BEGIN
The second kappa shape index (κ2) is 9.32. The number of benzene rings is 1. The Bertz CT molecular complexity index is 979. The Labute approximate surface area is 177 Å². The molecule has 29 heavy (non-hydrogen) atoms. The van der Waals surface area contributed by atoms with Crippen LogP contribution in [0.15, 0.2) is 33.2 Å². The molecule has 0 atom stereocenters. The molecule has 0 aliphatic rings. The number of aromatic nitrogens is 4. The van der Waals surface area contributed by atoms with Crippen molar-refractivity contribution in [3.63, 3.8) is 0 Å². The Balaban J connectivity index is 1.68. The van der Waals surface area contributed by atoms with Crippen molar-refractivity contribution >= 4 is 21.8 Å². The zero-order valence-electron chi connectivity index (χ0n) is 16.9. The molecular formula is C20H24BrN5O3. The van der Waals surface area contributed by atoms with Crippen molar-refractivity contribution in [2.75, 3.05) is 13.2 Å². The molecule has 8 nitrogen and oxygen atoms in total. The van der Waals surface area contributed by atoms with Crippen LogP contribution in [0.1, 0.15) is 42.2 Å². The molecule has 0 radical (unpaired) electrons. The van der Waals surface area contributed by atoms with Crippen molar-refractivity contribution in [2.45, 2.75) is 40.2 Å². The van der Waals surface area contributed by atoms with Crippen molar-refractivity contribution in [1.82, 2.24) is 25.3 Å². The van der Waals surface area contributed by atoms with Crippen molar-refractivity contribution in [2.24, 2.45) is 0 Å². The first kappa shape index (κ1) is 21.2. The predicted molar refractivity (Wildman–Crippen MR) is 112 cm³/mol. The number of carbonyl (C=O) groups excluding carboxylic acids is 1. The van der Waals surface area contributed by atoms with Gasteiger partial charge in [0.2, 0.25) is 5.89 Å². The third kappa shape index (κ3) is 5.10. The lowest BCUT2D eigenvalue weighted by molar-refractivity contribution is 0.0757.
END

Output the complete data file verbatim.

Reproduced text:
The second kappa shape index (κ2) is 9.32. The number of benzene rings is 1. The Bertz CT molecular complexity index is 979. The Labute approximate surface area is 177 Å². The molecule has 29 heavy (non-hydrogen) atoms. The van der Waals surface area contributed by atoms with Crippen LogP contribution in [0.15, 0.2) is 33.2 Å². The molecule has 0 atom stereocenters. The molecule has 0 aliphatic rings. The number of aromatic nitrogens is 4. The van der Waals surface area contributed by atoms with Crippen molar-refractivity contribution in [3.63, 3.8) is 0 Å². The Balaban J connectivity index is 1.68. The van der Waals surface area contributed by atoms with Crippen molar-refractivity contribution >= 4 is 21.8 Å². The zero-order valence-electron chi connectivity index (χ0n) is 16.9. The molecular formula is C20H24BrN5O3. The van der Waals surface area contributed by atoms with Crippen molar-refractivity contribution in [2.75, 3.05) is 13.2 Å². The molecule has 8 nitrogen and oxygen atoms in total. The van der Waals surface area contributed by atoms with Crippen LogP contribution in [0.1, 0.15) is 42.2 Å². The molecule has 0 radical (unpaired) electrons. The van der Waals surface area contributed by atoms with Crippen molar-refractivity contribution in [2.45, 2.75) is 40.2 Å². The van der Waals surface area contributed by atoms with Crippen molar-refractivity contribution in [1.82, 2.24) is 25.3 Å². The van der Waals surface area contributed by atoms with Crippen molar-refractivity contribution in [2.24, 2.45) is 0 Å². The first kappa shape index (κ1) is 21.2. The predicted molar refractivity (Wildman–Crippen MR) is 112 cm³/mol. The number of carbonyl (C=O) groups excluding carboxylic acids is 1. The van der Waals surface area contributed by atoms with Gasteiger partial charge in [0.2, 0.25) is 5.89 Å². The third kappa shape index (κ3) is 5.10. The lowest BCUT2D eigenvalue weighted by molar-refractivity contribution is 0.0757.